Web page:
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Heart

New ways to pinpoint heart failure risk

Javed Butler, MD, MPH

Javed Butler, MD, MPH

An aging U.S. population, an increase in the prevalence of obesity and improved cardiovascular therapies for acute problems are boosting the number of people living with the condition of heart failure.

Javed Butler, MD, MPH, director of heart failure research at Emory Healthcare and associate professor of medicine at Emory University School of Medicine, is looking for new ways to prevent and treat heart failure.

According to Butler, heart failure is any condition in which the heart is unable to pump enough blood for the metabolic needs of the body, but that does not mean that the heart is not cheap oakleys pumping or the heart has stopped working. Heart failure is not a disease but a syndrome, so there’s a whole family of different diseases that can precede this condition. These are known collectively as heart failure.

In the clinic, Butler treats patients already diagnosed with heart failure. His research focuses on prevention through life style changes as well as models pinpointing who is at risk for heart failure.

Butler and his colleagues recently created the Health ABC Heart Failure Model for predicting risk of new onset heart failure in the elderly. That model has now been strengthened by validating it via a library of patient data from an earlier cardiovascular study. The results suggest the Health ABC risk model can be used to identify high-risk individuals for whom interventions can be cost-effectively targeted to prevent heart failure.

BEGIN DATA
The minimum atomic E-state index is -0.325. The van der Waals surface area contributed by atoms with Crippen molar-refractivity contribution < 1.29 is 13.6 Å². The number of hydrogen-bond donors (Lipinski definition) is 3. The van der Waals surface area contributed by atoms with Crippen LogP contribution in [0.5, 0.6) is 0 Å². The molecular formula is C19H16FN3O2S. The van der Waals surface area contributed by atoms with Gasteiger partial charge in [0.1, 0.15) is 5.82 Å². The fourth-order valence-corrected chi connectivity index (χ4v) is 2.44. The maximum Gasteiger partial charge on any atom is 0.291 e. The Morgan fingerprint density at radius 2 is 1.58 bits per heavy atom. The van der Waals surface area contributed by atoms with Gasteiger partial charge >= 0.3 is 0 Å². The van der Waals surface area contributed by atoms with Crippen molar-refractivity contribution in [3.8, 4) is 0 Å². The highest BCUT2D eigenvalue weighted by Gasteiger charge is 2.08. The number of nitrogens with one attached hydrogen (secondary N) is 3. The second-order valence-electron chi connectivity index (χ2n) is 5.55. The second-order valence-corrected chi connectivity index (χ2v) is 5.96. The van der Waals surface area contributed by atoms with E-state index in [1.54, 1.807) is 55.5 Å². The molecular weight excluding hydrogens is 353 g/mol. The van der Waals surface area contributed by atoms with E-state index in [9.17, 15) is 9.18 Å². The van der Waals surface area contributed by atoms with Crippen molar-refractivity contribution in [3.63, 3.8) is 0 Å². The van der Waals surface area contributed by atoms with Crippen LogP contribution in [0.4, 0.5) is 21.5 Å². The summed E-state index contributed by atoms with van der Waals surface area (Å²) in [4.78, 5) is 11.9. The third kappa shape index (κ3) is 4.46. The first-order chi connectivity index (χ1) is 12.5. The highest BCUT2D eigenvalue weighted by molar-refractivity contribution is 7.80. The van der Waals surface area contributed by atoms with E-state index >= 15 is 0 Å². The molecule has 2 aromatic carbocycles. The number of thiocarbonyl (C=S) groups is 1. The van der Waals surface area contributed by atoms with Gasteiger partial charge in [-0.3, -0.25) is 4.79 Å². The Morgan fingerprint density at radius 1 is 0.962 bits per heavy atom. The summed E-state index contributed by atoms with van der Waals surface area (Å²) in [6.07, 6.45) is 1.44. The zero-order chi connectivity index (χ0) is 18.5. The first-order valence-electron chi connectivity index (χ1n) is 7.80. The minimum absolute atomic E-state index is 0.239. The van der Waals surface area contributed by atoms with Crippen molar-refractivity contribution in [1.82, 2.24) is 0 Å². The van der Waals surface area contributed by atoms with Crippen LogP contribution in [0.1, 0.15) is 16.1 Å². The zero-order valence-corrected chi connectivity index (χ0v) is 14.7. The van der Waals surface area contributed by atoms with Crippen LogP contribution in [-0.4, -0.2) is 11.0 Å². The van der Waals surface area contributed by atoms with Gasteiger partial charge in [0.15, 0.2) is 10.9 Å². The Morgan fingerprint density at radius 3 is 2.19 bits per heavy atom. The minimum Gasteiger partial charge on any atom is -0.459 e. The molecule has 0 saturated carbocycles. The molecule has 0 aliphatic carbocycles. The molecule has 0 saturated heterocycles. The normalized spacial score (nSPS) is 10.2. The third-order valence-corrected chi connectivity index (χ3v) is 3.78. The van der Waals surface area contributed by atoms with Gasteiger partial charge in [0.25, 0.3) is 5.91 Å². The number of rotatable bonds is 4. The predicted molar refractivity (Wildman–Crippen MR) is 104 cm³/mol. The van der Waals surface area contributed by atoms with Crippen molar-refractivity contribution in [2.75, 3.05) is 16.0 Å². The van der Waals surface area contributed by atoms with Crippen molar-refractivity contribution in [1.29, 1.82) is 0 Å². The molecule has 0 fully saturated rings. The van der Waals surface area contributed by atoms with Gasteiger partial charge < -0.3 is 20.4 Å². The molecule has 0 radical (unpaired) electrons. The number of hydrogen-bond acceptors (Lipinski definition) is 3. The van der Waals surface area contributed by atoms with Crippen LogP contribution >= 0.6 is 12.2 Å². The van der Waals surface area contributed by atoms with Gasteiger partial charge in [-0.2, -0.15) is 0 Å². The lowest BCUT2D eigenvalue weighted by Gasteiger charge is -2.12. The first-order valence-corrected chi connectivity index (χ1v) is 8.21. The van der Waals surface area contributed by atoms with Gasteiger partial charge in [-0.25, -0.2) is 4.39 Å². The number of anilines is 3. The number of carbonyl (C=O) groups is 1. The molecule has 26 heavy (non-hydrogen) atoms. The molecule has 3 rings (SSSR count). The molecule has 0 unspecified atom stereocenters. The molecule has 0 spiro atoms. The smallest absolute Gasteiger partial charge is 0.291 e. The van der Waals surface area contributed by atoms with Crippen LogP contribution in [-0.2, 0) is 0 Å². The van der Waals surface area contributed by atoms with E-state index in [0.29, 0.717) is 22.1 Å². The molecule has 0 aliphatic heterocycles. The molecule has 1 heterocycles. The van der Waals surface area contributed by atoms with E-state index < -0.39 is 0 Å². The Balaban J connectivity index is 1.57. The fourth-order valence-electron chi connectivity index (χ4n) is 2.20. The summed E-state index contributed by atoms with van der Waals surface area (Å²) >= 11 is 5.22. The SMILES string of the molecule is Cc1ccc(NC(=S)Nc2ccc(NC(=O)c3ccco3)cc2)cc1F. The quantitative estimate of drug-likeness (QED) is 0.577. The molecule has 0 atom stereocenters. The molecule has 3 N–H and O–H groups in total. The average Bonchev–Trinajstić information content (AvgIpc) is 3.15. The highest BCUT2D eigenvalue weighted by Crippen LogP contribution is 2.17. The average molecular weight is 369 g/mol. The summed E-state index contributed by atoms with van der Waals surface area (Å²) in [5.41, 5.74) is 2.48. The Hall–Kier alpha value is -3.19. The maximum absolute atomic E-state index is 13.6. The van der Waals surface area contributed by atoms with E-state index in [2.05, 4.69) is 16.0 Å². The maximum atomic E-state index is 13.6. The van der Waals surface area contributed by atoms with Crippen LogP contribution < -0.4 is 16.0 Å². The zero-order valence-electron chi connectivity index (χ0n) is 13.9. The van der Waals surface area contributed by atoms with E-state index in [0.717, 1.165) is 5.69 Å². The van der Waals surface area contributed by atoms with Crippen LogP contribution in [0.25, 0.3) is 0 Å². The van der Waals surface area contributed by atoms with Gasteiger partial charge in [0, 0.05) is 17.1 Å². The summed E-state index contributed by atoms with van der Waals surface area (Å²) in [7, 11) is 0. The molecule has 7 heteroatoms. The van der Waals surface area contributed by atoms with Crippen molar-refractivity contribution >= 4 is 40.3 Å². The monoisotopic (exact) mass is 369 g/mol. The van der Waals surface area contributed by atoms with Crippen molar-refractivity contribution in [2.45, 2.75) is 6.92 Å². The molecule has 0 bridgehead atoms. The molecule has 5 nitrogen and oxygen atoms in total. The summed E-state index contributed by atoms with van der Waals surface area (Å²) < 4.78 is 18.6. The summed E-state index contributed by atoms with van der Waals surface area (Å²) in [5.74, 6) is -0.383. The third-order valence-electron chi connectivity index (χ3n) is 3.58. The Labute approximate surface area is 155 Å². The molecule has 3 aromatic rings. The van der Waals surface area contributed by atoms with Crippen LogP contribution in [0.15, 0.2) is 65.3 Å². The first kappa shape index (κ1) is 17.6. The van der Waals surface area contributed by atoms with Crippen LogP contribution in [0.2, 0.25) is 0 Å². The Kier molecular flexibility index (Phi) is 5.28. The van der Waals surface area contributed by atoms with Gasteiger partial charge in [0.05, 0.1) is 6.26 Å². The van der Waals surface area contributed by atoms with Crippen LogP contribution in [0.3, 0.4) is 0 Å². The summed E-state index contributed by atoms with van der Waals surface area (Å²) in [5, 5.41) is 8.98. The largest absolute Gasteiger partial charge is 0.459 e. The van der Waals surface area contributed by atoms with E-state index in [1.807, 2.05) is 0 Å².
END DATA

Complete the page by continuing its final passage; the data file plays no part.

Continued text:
To hear Butler’s own discussion about heart failure, access the podcast from Emory’s Sound Science series.

Posted on by Holly Korschun in Heart Leave a comment

Emory, Georgia Tech tackle abdominal aortic aneurysms

Robert Taylor, MD

Robert Taylor, MD

Abdominal aortic aneurysms (AAA) are a major cause of illness and death in the U.S., with the incidence increasing dramatically over the age of 55. These aneurysms are a widening and bulging of the large artery that runs through the body from the heart into the abdomen. They often go undetected until they suddenly rupture, often resulting in death within minutes.

A team of physicians and engineers from Emory and Georgia Tech is studying the biology and biomechanics of vascular inflammation and disturbed blood flow in AAAs to understand how they develop and could be prevented or detected earlier.

Cardiologist and biomedical engineer Robert Taylor is leading the Biomedical Engineering Partnership, funded by $6 million from the NIH.

Taylor points out that predicting the likelihood of aneurysm rupture is extremely difficult and patients often don’t notice them until they already are leaking or ruptured. Even small aneurysms often expand rapidly and rupture. He and his team will try to pin down specific risk factors for AAAs, which they think differ from traditional cardiovascular risk factors.

Posted on by Holly Korschun in Heart 2 Comments
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